"I am the largest shareholder and I am interested in creating more wealth for shareholders," India born Mittal told PTI over phone from Luxembourg when asked if he was worried about the shareholders as market capitalisation of the conglomerate had come down from $150 billion five month ago to $30 billion now.
In the process, Mittal's own wealth has come down by over $50 billion to less than $15 billion.
"Today the world is in a very difficult financial crisis. We are facing challenges... Our focus today is to look after the company, to look after the shareholders. We are taking lot of initiatives within the organisation (including related to cutting production)," he said elaborating on the reasons for the decline in valuation of the company.
However, he was confident of regaining the pristine glory and capture the valuation that the company lost during the year and said, "I think whole of my management team would have that in mind and they are working towards creating more value."
Mittal said the company had reported strong quarterly results and the focus was on the fourth quarter but conceded that net profit was hit by some accounting related one-time items such as provisions for pensions.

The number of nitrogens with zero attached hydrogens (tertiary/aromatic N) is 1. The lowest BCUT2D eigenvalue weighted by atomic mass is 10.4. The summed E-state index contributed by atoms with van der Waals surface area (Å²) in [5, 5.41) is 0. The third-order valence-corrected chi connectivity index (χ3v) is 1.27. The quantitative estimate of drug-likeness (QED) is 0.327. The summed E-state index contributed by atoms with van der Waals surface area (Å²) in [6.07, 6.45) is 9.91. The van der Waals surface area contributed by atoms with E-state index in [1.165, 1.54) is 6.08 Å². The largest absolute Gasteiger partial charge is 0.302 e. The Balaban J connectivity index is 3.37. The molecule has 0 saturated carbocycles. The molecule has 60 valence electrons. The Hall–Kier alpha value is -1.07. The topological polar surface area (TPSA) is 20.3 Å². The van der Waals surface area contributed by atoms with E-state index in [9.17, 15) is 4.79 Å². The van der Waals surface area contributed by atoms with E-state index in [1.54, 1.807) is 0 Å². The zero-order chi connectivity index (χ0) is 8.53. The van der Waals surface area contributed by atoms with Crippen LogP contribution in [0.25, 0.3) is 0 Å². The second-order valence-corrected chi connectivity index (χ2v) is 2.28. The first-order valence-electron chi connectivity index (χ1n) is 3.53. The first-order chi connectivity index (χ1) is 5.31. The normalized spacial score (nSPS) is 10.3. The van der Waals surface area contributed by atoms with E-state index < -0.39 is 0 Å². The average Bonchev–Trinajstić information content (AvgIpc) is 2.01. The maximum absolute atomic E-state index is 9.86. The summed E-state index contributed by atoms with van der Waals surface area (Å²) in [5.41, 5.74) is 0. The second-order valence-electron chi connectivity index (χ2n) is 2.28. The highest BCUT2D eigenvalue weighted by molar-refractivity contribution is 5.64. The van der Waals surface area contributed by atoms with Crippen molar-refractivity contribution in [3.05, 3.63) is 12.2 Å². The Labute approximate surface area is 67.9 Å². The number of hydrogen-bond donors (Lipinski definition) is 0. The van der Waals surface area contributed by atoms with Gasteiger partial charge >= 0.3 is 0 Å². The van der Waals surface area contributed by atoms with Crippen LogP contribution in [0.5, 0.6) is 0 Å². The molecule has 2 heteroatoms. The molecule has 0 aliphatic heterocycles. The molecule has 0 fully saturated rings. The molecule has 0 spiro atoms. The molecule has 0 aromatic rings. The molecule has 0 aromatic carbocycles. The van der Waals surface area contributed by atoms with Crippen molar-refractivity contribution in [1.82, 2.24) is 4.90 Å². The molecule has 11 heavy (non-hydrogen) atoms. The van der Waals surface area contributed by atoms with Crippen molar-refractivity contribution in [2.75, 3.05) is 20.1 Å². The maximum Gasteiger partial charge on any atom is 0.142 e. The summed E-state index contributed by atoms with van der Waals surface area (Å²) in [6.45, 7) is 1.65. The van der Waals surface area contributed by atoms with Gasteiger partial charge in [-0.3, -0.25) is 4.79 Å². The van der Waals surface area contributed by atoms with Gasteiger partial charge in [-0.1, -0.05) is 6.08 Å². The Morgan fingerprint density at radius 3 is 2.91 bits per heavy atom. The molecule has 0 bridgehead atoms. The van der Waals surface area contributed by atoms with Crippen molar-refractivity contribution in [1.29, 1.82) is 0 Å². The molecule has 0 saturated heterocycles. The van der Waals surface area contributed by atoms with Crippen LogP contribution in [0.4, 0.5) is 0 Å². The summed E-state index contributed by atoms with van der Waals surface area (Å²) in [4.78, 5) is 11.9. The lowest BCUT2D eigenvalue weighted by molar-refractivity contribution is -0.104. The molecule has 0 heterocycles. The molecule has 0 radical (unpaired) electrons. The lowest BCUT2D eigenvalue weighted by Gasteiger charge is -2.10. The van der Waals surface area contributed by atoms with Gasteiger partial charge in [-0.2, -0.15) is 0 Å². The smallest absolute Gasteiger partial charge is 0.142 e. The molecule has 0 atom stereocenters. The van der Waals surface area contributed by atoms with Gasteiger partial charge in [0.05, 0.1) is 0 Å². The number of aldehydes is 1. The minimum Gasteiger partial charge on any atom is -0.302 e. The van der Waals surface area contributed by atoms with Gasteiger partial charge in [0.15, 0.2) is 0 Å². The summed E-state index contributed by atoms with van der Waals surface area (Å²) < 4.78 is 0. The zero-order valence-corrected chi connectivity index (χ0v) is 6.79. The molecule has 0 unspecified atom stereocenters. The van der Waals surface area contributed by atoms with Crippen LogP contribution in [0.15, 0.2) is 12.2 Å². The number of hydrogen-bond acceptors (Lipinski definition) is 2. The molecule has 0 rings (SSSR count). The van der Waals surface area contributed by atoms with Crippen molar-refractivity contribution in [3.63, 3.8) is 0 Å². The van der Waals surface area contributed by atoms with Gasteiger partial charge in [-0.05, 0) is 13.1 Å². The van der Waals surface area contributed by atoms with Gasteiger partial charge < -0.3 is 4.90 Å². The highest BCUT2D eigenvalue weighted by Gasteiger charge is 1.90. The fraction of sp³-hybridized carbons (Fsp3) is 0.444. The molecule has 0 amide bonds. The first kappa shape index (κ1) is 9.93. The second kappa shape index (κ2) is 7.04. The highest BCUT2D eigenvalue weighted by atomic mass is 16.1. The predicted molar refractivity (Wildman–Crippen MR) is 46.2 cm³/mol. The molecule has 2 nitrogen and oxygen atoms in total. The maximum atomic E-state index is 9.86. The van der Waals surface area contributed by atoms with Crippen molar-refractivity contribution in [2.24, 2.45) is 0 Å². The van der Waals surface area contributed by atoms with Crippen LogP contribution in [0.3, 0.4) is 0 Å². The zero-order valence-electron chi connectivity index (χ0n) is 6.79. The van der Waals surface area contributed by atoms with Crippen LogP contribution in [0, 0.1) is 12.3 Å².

During the third quarter ending September, 2008, the company announced a higher sale of $35.2 billion and net income of $3.8 billion.
On net profit, Mittal said, "There are some one-time items because of the accounting that is bringing down our net profits. For example, we provided for pension, liability for which did not come under the US GAAP (accounting norms)... we are within the guidance."
Mittal clarified that the EBITDA (operational earnings) for the quarter was in line with the guidance for $8.5 billion.
"We are in line with the guidance which we gave... we are very happy about our this quarter results... Due to the financial crisis, we are experiencing bad economic time. The demands are soft. All the economies whether developed or developing are getting affected by the financial crisis," he said.
On the course ahead, he said, "We remain optimistic about the industry's medium-term growth prospects but it is appropriate to pause our growth strategy until we have a more settled economic outlook."
At the same time, he said the company has taken measures to ensure that it was well adapted to the current environment.
"Our focus remains on cost leadership and service to customers. The current period of de-stocking requires that we made appropriate production cuts to rebalance supply and demand. We are also accelerating efforts to pay down the debt," he said.
With a diversified business model, strong cash-flow and cost leadership position, ArcelorMittal was well placed to weather the current economic challenges.Global meltdown: Complete coverage